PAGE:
At 7 days, the original replications of each treatment were equally divided into two groups. Both groups were given diets formulated with the same energy and nutrient contents, but supplemented either with DSO or ASS. Therefore, treatments in the first week were nested in the treatments given from 7 to 42 days, in a total of 10 treatments with 4 replications each. Energy values utilized to formulate the feeds from 7 to 42 days were 9,314 and 8,559 kcal ME/kg for DSO and ASS, respectively (Machado et al., 2003).
Supplemental fat used in this study was obtained from a traditional broiler industry provider. In both sources, the percentages of moisture, insoluble impurities and unsaponifiable matter were lower than 1%. The fatty acid compositions of DSO and ASS used in this study are presented in Table 3.
Body weight per pen was evaluated at placement and at 7, 21, 35 and 42 days of age. Feed intake and feed conversion were determined and corrected using the weight of dead birds. At 42 days of age, six birds were randomly taken from each pen, individually tagged, and submitted to 8 hours of feed withdrawal. Each bird was then sacrificed by cervical dislocation, bled for 3 minutes, and the feathers and viscera were manually removed. Carcasses were chilled for 3 hours, allowed to drip for 1 minute and then carefully cut and deboned by a skilled worker as follows: deboned breast (Pectoralis major plus P. minor), wings, thighs, drumsticks, and rib cage. The weight of the parts was expressed as percentage of carcass weight.
Litter samples were collected at 7, 21, 35 and 42 days of age for moisture determinations. These measurements were performed to investigate the effects of fat type on litter quality, since there is a generalized concern on the use of ASS by the local industry. Five samples averaging 250 grams were randomly collected from each pen, comprising a circle with 10 cm of diameter and 2.5 cm deep. Each sample was dried at 105ºC until weight became stable. Statistical analysis of litter dry matter was performed using the average value for the 5 samples from each pen.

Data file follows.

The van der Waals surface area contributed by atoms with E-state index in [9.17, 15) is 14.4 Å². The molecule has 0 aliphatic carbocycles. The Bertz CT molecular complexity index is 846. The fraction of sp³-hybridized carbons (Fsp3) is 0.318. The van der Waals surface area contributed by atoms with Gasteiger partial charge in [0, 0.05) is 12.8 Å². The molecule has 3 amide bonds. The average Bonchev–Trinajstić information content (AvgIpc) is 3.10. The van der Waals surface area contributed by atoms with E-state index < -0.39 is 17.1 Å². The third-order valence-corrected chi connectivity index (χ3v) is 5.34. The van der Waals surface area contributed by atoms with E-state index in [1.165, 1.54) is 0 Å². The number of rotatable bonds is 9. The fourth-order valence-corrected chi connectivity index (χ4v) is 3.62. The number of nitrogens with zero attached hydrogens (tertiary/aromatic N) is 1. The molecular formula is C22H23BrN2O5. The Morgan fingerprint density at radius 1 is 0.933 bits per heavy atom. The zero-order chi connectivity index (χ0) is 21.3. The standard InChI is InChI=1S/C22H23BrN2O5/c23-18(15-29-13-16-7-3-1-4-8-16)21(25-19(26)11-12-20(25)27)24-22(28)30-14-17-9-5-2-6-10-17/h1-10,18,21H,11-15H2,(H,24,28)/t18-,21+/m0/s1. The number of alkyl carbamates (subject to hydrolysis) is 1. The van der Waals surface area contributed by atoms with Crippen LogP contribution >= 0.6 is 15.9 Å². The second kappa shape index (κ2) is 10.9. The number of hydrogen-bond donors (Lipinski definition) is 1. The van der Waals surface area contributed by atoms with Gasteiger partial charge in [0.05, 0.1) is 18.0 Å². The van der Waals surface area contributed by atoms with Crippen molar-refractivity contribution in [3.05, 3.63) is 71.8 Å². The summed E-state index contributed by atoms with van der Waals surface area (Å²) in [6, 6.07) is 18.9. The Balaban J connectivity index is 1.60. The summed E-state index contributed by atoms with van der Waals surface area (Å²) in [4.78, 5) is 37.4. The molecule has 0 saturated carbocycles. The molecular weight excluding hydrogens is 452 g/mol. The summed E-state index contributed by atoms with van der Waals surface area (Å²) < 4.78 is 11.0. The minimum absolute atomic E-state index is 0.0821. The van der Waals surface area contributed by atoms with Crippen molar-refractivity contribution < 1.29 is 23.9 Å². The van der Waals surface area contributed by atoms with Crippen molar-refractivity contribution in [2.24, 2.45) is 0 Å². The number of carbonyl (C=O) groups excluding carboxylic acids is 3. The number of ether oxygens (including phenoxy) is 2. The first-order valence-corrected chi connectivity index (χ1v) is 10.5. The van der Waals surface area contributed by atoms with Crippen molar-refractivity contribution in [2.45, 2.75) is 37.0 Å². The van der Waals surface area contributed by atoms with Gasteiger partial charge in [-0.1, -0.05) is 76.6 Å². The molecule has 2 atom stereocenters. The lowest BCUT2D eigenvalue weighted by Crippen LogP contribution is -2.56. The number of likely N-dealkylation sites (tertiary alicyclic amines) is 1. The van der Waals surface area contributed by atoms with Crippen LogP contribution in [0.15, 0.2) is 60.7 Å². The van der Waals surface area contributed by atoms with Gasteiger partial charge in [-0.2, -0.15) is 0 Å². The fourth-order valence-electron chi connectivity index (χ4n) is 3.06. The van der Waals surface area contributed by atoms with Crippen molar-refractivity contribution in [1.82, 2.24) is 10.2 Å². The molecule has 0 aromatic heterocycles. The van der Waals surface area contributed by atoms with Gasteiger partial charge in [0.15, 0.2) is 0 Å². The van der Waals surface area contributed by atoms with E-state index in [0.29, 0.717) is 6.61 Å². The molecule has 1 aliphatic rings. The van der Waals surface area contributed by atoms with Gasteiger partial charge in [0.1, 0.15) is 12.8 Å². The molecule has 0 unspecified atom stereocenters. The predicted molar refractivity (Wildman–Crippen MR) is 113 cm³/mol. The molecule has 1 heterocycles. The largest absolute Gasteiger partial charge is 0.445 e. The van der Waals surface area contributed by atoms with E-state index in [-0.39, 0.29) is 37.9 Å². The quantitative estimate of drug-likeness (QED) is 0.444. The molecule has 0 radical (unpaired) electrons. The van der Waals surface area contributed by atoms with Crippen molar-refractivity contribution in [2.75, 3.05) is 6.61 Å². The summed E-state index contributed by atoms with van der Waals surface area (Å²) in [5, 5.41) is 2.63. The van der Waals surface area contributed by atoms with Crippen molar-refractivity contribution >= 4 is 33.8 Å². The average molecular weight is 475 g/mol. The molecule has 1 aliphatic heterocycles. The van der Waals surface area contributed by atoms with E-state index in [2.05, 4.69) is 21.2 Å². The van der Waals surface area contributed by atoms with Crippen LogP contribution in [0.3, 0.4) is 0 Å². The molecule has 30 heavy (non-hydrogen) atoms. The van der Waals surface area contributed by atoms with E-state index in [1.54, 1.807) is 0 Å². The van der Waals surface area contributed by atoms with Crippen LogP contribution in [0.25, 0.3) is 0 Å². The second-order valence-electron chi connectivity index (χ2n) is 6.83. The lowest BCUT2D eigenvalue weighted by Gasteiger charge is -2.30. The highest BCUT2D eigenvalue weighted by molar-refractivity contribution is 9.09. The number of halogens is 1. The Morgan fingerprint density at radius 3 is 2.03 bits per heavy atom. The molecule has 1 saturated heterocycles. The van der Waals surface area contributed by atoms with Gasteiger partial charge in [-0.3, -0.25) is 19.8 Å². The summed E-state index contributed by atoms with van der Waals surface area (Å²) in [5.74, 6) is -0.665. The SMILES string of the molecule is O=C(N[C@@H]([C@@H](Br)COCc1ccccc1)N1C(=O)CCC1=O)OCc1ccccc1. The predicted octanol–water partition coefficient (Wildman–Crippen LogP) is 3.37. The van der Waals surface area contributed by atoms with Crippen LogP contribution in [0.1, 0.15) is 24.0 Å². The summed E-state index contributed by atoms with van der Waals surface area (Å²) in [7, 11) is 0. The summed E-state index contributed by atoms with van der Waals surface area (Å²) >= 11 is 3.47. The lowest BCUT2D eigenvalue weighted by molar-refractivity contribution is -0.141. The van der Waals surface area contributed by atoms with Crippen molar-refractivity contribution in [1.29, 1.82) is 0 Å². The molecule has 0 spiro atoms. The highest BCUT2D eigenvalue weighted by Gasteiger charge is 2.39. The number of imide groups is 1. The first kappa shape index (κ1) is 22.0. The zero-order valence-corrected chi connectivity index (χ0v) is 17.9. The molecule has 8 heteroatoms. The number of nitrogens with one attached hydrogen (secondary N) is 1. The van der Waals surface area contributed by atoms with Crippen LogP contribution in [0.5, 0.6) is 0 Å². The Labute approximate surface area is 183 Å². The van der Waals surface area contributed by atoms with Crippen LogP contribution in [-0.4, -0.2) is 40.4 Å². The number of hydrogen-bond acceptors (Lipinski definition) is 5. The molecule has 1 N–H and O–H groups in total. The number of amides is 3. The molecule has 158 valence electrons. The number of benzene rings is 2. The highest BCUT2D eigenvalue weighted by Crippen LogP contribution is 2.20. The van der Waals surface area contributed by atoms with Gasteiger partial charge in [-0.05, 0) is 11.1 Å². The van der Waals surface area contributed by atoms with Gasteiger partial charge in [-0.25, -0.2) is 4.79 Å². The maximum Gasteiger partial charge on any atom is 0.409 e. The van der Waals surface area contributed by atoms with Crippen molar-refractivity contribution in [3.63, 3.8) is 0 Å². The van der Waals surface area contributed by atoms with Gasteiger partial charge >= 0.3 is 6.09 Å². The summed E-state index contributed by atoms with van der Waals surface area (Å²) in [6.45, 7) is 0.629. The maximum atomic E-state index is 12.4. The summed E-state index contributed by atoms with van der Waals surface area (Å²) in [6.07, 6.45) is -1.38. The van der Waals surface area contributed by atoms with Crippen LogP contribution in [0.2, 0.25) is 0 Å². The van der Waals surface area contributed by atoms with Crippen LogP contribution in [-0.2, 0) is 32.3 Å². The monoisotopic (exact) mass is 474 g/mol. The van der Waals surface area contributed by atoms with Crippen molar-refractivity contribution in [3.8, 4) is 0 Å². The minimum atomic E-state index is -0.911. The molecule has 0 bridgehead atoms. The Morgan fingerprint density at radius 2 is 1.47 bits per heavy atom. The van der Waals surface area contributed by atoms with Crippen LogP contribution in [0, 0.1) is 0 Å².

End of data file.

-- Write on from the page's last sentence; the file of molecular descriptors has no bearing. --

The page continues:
Data were submitted to statistical analysis using the GLM procedure of SAS (SAS Institute, 2001). An incomplete factorial analysis with 3 levels of energy and two sources of fat was used in the first week. The results from 7 to 42 days were statistically analyzed in a completely randomized design according to a nested factorial arrangement (5 pre-starter diets and 2 fat sources in the subsequent diets). Tukey's test was used to assess differences between means and values of P<0.05 were considered statistically significant.
RESULTS AND DISCUSSION
Body weight was not affected by treatment at day 7. However, feed intake was reduced with energy increases to 3,100 kcal/kg and a concurrent improvement on feed conversion was found when energy increased to 3,000 kcal ME/kg (Table 4). Significant responses were not observed for fat source nor for its interaction with energy level at this age.
Improvements in feed conversion concomitantly to reductions in feed intake have been reported in broilers fed diets with a wide range of increases in energy (Jackson et al., 1982, Leeson et al., 1996). Replacing calories from carbohydrates with those from fat led to improvements in performance, regardless of environmental temperature (Dale & Fuller, 1979). Leeson et al. (1996) have shown that broilers control feed intake efficiently based on adjustments on energy intake and therefore, body weight is similar with low and high energy diets; however, feed efficiency was impaired as energy was reduced in the diet. Therefore, it has been widely accepted that fat has an extra caloric effect, which has a positive impact on feed conversion that is greater than the amount of energy provided by fat per se.